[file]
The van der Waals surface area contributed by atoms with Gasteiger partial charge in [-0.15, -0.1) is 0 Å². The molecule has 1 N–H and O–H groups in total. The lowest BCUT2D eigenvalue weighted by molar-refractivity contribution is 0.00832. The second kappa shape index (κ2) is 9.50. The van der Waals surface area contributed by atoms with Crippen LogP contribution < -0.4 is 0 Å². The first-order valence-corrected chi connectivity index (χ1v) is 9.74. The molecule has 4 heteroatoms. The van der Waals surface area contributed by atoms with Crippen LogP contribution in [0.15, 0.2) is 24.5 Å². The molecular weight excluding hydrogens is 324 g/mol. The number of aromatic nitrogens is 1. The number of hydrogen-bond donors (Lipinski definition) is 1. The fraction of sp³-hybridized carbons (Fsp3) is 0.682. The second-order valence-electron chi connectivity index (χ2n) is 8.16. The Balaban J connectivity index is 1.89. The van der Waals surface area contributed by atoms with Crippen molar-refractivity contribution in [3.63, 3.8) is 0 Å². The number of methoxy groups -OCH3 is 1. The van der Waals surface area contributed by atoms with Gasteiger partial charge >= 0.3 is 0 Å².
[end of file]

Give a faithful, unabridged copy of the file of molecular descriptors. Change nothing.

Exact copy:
The van der Waals surface area contributed by atoms with Gasteiger partial charge in [-0.15, -0.1) is 0 Å². The molecule has 1 N–H and O–H groups in total. The lowest BCUT2D eigenvalue weighted by molar-refractivity contribution is 0.00832. The second kappa shape index (κ2) is 9.50. The van der Waals surface area contributed by atoms with Crippen LogP contribution < -0.4 is 0 Å². The first-order valence-corrected chi connectivity index (χ1v) is 9.74. The molecule has 4 heteroatoms. The van der Waals surface area contributed by atoms with Crippen LogP contribution in [0.15, 0.2) is 24.5 Å². The molecular weight excluding hydrogens is 324 g/mol. The number of aromatic nitrogens is 1. The number of hydrogen-bond donors (Lipinski definition) is 1. The fraction of sp³-hybridized carbons (Fsp3) is 0.682. The second-order valence-electron chi connectivity index (χ2n) is 8.16. The Balaban J connectivity index is 1.89. The van der Waals surface area contributed by atoms with Crippen molar-refractivity contribution in [3.63, 3.8) is 0 Å². The number of methoxy groups -OCH3 is 1. The van der Waals surface area contributed by atoms with Gasteiger partial charge >= 0.3 is 0 Å².